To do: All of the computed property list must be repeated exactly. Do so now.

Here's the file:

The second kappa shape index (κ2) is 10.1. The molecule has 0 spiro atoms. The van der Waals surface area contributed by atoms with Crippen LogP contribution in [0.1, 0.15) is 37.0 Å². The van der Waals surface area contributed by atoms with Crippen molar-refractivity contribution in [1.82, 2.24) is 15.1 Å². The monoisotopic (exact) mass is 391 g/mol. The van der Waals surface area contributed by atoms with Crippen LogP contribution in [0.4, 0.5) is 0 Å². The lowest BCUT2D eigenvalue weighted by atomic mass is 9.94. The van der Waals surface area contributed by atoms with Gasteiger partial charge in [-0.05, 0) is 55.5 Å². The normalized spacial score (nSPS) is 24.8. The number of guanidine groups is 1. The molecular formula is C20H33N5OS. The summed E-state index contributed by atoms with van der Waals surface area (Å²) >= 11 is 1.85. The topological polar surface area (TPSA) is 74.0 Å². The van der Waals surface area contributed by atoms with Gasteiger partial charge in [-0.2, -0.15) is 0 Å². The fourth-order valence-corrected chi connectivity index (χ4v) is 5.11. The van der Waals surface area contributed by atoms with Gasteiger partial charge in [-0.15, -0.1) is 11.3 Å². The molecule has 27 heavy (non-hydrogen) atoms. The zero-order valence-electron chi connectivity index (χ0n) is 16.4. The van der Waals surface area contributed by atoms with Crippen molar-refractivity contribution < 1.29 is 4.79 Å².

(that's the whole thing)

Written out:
The second kappa shape index (κ2) is 10.1. The molecule has 0 spiro atoms. The van der Waals surface area contributed by atoms with Crippen LogP contribution in [0.1, 0.15) is 37.0 Å². The van der Waals surface area contributed by atoms with Crippen molar-refractivity contribution in [1.82, 2.24) is 15.1 Å². The monoisotopic (exact) mass is 391 g/mol. The van der Waals surface area contributed by atoms with Crippen LogP contribution in [0.4, 0.5) is 0 Å². The lowest BCUT2D eigenvalue weighted by atomic mass is 9.94. The van der Waals surface area contributed by atoms with Gasteiger partial charge in [-0.05, 0) is 55.5 Å². The normalized spacial score (nSPS) is 24.8. The number of guanidine groups is 1. The molecular formula is C20H33N5OS. The summed E-state index contributed by atoms with van der Waals surface area (Å²) >= 11 is 1.85. The topological polar surface area (TPSA) is 74.0 Å². The van der Waals surface area contributed by atoms with Gasteiger partial charge in [-0.2, -0.15) is 0 Å². The fourth-order valence-corrected chi connectivity index (χ4v) is 5.11. The van der Waals surface area contributed by atoms with Gasteiger partial charge in [-0.15, -0.1) is 11.3 Å². The molecule has 27 heavy (non-hydrogen) atoms. The zero-order valence-electron chi connectivity index (χ0n) is 16.4. The van der Waals surface area contributed by atoms with Crippen molar-refractivity contribution < 1.29 is 4.79 Å².